The Net Outflow of Capital from Russia in H1 Amounted to $74.4bn

Both the estimate of the balance of payments in H1 2014 and the updated data for Q1 2014 permit to make the following conclusions as regards the state of financial operations of Russian residents with the outside world in 2014.


In H1 2014, the surplus of operations with financial instruments amounted to -$65.2bn against -$21.2bn a year before. It means that net investments of Russian residents in foreign assets (except for the international reserves) rose within the first six months of 2014 by $44bn as compared to the same period of 2013 and exceeded in general the index of 2013.

Within H1 2014, the net outflow of capital from the non-public sector of the economy (after adjustment to banks' currency operations with the Central Bank of Russia) amounted to $74.4 which is much higher than the index of 2013 ($33.5bn in H1 2013 and $60.8bn in 2013 in general).


It is to be reminded that the index of the net outflow of capital is the difference between residents' deposits in foreign assets and deposits of non-residents in Russian assets. So, growth in the index can be related either to growth in the interest of Russian investors in foreign investments or a drop in foreigners' demand in Russian financial instruments. In H1 2014, both the factors prevailed.


So, Russian banks reduced considerably foreign liabilities. If in H1 2013, liabilities of the Russian banking sector before non-residents rose by $16.5bn, in H1 2014 they decreased by $10.1bn. It is to be noted that banks reduced the volume of funds invested in foreign assets. In H1 2013, banks invested $38.2bn abroad, against $28.2bn in H1 2014.


As a result, within six months banks ensured more than 50% of the net outflow of capital – $38.3bn – mainly, by means of reduction of external borrowings.


Within six months, the negative surplus of financial operations of the non-banking sector with the outside world amounted to $36.6bn. As compared to the respective period of 2013, both the inflow of foreign capital and investments in foreign assets decreased from $81bn to $12.7bn and from $91.9bn to $50.9bn, respectively. It is to be noted that early in 2013 the indices reflecting financial operations of the non-banking sector with the outside world were greatly influenced by a multi-billion dollar deal on purchase by the Rosneft of the TNK-BP.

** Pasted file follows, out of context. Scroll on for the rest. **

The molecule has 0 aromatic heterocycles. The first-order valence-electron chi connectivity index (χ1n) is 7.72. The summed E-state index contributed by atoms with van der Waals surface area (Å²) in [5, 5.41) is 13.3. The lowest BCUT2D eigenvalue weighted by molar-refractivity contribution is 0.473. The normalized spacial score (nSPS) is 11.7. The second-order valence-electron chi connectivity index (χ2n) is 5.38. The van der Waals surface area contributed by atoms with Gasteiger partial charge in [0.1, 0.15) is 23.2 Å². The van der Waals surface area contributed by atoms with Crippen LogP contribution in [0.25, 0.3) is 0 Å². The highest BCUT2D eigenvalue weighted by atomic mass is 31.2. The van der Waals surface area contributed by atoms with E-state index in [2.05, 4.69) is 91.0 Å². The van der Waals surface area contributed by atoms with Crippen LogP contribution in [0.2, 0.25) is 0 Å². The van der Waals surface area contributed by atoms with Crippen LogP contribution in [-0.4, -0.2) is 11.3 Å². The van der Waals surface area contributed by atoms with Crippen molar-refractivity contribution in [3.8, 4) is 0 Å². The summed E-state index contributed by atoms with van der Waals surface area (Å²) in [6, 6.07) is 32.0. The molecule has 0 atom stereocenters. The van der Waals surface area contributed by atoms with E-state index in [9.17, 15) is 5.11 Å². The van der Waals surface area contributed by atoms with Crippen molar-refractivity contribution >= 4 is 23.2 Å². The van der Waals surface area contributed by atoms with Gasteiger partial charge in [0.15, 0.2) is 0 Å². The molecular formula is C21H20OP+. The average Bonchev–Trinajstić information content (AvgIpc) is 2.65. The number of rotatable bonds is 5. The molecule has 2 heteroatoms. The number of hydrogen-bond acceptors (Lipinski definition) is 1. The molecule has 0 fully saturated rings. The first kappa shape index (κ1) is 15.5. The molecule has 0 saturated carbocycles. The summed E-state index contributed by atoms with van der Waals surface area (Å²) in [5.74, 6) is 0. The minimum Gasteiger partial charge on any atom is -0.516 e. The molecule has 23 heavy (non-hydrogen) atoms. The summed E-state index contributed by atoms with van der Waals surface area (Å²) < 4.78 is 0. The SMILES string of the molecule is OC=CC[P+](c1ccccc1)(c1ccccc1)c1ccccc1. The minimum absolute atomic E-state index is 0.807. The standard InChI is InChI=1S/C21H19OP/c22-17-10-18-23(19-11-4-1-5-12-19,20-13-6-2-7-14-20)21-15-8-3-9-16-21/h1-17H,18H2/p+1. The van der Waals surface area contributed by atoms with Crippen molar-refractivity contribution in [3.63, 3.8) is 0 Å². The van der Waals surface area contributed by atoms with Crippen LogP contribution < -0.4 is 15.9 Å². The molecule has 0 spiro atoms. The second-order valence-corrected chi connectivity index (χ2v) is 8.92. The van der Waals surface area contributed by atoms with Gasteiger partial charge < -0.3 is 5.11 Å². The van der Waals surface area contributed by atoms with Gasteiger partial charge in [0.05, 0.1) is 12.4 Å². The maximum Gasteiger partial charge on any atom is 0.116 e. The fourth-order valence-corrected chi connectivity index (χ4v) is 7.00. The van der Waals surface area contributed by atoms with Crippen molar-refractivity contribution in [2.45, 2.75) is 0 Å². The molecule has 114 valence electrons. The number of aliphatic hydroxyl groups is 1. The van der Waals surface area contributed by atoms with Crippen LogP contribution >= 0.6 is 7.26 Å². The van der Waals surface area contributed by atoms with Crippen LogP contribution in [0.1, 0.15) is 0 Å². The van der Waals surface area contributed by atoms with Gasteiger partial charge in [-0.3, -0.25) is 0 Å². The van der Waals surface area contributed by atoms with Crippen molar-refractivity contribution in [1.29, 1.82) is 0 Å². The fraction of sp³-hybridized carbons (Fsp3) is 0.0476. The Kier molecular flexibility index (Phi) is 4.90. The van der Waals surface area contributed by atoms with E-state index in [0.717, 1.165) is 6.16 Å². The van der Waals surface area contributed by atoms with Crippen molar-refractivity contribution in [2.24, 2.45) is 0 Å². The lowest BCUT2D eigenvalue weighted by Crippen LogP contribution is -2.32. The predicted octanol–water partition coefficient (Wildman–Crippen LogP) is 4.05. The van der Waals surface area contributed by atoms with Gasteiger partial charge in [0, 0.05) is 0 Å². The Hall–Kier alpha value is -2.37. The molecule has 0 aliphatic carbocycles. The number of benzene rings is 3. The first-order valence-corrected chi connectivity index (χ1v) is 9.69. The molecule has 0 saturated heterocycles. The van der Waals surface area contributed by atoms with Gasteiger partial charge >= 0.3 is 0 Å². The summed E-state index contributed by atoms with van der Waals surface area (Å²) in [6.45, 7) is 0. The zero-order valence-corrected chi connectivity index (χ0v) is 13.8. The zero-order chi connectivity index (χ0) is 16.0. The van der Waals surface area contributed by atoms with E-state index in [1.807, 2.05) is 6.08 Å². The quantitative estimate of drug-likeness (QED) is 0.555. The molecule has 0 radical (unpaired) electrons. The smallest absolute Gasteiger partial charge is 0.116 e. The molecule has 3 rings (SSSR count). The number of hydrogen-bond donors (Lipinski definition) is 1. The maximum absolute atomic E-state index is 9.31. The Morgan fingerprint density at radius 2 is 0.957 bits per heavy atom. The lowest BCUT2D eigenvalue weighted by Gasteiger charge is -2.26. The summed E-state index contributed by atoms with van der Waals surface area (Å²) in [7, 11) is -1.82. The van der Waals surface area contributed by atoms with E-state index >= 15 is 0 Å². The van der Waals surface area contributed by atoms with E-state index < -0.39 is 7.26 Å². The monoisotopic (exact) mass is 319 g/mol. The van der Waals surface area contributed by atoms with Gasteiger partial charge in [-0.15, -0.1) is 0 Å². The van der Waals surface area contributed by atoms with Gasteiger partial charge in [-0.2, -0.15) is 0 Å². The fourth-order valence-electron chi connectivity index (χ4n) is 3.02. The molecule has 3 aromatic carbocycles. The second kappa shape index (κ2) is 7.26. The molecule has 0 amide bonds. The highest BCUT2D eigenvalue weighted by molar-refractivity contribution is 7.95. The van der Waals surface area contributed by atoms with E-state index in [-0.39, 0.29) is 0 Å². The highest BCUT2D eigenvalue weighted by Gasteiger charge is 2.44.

Purchases of cash foreign currency increased considerably. However, the preliminary estimate of such purchases by the non-banking sector at $20bn in Q1 2014 was adjusted to $10.3bn. With the relevant banking reporting processed, it became clear that in Q1 2014 banks increased by $9.1bn the volume of foreign currency, that is, almost as much as other sectors. Growth in banks' cash foreign currency balances (it took place in March 2014) points to the fact that banks overestimated the households' potential demand in cash foreign currency. Within the first six months, the aggregate purchases of foreign currency by the non-banking sector are estimated at $12.1bn, against $3.9bn in H1 2013. It means that the capital outflow through that channel rose by $16bn.


As a result, as compared to H1 2013 virtually the entire growth in the net capital outflow from the non-public sector of the economy can be explained by a reduction of banks' external loans and growth in investments in cash foreign currency by households.


Mikhail Khromov, Leading Expert of the Structural Research Center